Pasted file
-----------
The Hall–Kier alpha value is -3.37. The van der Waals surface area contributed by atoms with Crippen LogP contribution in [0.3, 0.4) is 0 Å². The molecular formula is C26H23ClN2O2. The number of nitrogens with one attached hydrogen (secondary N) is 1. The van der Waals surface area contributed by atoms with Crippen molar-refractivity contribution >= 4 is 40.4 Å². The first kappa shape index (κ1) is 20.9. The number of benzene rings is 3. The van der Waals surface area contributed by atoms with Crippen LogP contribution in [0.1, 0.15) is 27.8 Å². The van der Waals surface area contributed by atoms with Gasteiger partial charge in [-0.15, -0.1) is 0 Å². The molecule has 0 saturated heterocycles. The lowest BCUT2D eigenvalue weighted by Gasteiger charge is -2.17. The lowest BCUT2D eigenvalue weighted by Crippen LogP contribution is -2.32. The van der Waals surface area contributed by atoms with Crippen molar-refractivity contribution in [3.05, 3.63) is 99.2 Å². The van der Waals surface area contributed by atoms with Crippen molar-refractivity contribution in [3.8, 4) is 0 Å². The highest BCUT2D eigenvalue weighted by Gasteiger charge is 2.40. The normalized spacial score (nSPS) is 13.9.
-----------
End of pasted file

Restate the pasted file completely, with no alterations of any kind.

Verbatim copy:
The Hall–Kier alpha value is -3.37. The van der Waals surface area contributed by atoms with Crippen LogP contribution in [0.3, 0.4) is 0 Å². The molecular formula is C26H23ClN2O2. The number of nitrogens with one attached hydrogen (secondary N) is 1. The van der Waals surface area contributed by atoms with Crippen molar-refractivity contribution >= 4 is 40.4 Å². The first kappa shape index (κ1) is 20.9. The number of benzene rings is 3. The van der Waals surface area contributed by atoms with Crippen LogP contribution in [0.1, 0.15) is 27.8 Å². The van der Waals surface area contributed by atoms with Gasteiger partial charge in [-0.15, -0.1) is 0 Å². The molecule has 0 saturated heterocycles. The lowest BCUT2D eigenvalue weighted by Gasteiger charge is -2.17. The lowest BCUT2D eigenvalue weighted by Crippen LogP contribution is -2.32. The van der Waals surface area contributed by atoms with Crippen molar-refractivity contribution in [3.05, 3.63) is 99.2 Å². The van der Waals surface area contributed by atoms with Crippen molar-refractivity contribution in [3.8, 4) is 0 Å². The highest BCUT2D eigenvalue weighted by Gasteiger charge is 2.40. The normalized spacial score (nSPS) is 13.9.